Opponents of sex trafficking in Nevada aren’t satisfied with their recent success.
On Thursday, they promised to build on the momentum they generated last year after the creation of a trafficking law with harsh penalties for pimps who force or coerce children into prostitution.
Nevada Attorney General Catherine Cortez Masto announced six public service announcements will be broadcast on local television and published online to continue an awareness campaign.
Cox Communications offered free time for the 30-second commercials, which will be broadcast in English and Spanish. The spots were produced by Congo Justice Las Vegas, a local nonprofit.
Authorities didn’t waste time to prosecute criminals under the new trafficking law.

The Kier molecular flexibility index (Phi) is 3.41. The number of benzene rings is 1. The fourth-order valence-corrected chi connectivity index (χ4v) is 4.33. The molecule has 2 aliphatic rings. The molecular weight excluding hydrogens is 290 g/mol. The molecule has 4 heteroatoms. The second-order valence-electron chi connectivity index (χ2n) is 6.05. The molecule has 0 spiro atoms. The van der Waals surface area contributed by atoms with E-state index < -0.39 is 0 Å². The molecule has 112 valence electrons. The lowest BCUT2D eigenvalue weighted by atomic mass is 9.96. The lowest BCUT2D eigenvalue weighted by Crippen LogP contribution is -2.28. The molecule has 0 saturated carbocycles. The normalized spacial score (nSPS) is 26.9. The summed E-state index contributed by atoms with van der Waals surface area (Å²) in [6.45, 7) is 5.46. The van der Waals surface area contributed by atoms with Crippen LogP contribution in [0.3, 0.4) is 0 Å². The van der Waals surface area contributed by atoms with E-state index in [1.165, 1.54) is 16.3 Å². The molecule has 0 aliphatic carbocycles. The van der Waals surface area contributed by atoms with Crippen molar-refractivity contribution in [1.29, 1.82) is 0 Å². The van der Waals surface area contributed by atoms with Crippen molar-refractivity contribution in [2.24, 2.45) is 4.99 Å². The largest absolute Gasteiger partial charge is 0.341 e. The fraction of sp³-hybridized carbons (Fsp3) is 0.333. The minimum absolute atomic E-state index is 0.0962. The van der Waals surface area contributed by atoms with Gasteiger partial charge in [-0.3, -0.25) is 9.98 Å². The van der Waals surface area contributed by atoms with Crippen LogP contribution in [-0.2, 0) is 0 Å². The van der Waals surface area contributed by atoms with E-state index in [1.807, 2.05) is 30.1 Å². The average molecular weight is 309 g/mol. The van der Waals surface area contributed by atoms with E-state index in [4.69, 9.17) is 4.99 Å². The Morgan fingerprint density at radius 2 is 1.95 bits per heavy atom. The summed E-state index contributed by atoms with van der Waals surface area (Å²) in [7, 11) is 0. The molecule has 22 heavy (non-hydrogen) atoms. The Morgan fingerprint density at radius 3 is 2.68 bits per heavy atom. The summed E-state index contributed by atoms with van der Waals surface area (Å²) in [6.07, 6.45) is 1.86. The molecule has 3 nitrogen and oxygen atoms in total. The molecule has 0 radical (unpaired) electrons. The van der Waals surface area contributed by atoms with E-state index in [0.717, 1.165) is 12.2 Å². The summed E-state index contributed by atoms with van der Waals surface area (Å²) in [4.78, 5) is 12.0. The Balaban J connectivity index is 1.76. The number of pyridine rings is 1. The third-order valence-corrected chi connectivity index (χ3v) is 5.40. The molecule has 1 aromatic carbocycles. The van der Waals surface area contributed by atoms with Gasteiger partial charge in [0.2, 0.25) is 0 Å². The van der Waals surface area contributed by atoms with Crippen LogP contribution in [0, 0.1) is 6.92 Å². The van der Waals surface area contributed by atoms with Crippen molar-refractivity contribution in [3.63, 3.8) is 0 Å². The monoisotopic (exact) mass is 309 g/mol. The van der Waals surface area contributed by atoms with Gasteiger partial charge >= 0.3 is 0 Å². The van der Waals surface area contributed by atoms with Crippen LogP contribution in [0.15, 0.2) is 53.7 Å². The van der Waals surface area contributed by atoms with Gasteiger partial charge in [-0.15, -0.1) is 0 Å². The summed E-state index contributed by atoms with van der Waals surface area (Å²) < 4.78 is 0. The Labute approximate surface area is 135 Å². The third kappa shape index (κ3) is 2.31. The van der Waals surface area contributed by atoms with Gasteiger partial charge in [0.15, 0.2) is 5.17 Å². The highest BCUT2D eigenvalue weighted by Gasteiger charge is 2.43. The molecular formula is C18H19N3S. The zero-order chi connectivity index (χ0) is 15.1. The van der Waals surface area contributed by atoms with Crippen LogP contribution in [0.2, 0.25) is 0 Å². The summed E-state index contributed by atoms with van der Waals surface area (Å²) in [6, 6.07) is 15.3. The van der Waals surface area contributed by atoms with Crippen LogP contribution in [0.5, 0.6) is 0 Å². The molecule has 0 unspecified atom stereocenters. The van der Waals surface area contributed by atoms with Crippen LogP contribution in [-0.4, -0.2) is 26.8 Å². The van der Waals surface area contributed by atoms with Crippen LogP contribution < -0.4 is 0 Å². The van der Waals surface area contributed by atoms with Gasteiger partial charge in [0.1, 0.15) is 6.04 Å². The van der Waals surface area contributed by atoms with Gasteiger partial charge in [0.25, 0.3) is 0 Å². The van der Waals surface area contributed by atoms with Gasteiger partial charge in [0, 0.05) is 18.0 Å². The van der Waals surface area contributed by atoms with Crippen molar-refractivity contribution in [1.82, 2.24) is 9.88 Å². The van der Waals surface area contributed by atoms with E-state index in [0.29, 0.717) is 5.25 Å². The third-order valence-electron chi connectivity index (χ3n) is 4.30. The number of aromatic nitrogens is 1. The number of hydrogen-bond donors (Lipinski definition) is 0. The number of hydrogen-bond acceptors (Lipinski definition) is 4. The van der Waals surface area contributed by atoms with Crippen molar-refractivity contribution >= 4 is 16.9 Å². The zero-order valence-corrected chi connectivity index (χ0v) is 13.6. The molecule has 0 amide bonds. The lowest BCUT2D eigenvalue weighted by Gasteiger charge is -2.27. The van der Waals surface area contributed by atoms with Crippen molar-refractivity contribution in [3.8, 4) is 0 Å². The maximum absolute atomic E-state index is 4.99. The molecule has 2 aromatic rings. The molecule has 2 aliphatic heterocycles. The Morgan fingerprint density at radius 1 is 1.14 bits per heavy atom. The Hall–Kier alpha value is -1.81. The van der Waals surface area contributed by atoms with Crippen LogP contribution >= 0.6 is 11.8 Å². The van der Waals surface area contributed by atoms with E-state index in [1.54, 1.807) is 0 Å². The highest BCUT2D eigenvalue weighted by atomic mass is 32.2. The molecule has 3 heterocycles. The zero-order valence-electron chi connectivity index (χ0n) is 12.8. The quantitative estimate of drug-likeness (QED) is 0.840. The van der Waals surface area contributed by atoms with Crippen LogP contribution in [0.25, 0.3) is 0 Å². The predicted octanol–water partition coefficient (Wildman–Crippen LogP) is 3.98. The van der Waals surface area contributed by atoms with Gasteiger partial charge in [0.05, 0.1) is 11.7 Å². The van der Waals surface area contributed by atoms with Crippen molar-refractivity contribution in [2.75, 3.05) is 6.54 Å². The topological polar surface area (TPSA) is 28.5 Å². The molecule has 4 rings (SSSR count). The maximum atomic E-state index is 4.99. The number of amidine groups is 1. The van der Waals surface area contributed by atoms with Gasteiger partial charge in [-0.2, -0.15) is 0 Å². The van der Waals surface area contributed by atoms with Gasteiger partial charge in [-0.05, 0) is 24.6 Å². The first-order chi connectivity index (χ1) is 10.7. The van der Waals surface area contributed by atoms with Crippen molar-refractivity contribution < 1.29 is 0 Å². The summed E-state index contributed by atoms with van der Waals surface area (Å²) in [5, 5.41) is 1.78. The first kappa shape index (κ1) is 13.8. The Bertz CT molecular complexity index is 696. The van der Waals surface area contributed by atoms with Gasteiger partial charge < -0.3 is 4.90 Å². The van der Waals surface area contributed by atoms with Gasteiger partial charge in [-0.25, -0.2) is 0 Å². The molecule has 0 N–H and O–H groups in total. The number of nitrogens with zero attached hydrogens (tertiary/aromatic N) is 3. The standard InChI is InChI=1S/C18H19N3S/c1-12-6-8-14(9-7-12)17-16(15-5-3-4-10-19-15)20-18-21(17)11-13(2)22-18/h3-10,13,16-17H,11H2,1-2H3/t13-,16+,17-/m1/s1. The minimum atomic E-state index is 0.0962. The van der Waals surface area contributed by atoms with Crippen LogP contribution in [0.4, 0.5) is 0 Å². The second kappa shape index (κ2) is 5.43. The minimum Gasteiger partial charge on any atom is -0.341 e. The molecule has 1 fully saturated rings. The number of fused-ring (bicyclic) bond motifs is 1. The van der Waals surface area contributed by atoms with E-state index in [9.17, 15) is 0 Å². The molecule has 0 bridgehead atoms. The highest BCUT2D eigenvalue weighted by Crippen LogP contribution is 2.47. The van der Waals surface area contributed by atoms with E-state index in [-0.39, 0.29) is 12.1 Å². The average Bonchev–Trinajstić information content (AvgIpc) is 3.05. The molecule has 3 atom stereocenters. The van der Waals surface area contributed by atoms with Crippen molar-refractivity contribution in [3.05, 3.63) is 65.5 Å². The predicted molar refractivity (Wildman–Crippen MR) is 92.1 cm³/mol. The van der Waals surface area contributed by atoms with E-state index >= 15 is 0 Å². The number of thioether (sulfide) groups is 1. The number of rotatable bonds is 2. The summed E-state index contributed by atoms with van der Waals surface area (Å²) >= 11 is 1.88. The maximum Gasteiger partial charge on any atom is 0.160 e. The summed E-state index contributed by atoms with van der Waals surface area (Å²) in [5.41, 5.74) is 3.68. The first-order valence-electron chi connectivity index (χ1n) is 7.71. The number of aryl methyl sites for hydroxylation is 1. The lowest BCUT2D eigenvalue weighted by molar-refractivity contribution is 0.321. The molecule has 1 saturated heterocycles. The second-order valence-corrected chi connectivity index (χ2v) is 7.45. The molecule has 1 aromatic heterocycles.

Ian Lloyd was convicted of trafficking a 16-year-old girl in February and was sentenced to life in prison with the possibility of parole. He was the first person prosecuted under that law, but Masto said it’s not enough to simply punish the pimps.
“We cannot forget the survivors,” Masto said Thursday in the ballroom of the Monte Carlo, the site of the Southern Nevada Human Trafficking Task Force’s second conference.
Masto said she’s supporting at least two more bills during the next session of the Nevada Legislature, one of which would create a “safe harbor” law to protect child victims from prosecution and provide them services after they’re rescued.
Masto was joined by Lou Pascoe, a former Las Vegas police officer and the director of the task force, as well as representatives from MGM Resorts, the Clark County School District and Cox.
Contact Mike Blasky at firstname.lastname@example.org or 702-383-0283. Find him on Twitter: @blasky.